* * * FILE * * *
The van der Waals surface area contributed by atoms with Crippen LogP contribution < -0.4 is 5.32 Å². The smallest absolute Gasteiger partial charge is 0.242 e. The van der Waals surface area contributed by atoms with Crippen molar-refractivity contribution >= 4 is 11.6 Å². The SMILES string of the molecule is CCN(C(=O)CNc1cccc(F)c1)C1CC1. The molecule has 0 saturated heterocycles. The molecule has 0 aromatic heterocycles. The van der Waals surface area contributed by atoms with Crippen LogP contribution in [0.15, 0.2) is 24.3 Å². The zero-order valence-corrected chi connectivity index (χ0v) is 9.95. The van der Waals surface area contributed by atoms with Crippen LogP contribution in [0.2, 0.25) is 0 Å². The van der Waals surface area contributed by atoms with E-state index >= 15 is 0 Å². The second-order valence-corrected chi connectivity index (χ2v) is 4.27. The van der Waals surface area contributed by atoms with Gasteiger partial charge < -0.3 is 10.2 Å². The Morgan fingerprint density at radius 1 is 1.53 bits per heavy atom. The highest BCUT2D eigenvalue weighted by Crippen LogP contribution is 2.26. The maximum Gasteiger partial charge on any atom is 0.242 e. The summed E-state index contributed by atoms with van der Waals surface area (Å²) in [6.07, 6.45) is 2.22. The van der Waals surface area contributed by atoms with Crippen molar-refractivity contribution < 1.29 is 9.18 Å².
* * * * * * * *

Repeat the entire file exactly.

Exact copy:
The van der Waals surface area contributed by atoms with Crippen LogP contribution < -0.4 is 5.32 Å². The smallest absolute Gasteiger partial charge is 0.242 e. The van der Waals surface area contributed by atoms with Crippen molar-refractivity contribution >= 4 is 11.6 Å². The SMILES string of the molecule is CCN(C(=O)CNc1cccc(F)c1)C1CC1. The molecule has 0 saturated heterocycles. The molecule has 0 aromatic heterocycles. The van der Waals surface area contributed by atoms with Crippen LogP contribution in [0.15, 0.2) is 24.3 Å². The zero-order valence-corrected chi connectivity index (χ0v) is 9.95. The van der Waals surface area contributed by atoms with Crippen LogP contribution in [0.2, 0.25) is 0 Å². The van der Waals surface area contributed by atoms with E-state index >= 15 is 0 Å². The second-order valence-corrected chi connectivity index (χ2v) is 4.27. The van der Waals surface area contributed by atoms with Gasteiger partial charge < -0.3 is 10.2 Å². The Morgan fingerprint density at radius 1 is 1.53 bits per heavy atom. The highest BCUT2D eigenvalue weighted by Crippen LogP contribution is 2.26. The maximum Gasteiger partial charge on any atom is 0.242 e. The summed E-state index contributed by atoms with van der Waals surface area (Å²) in [6.07, 6.45) is 2.22. The van der Waals surface area contributed by atoms with Crippen molar-refractivity contribution < 1.29 is 9.18 Å².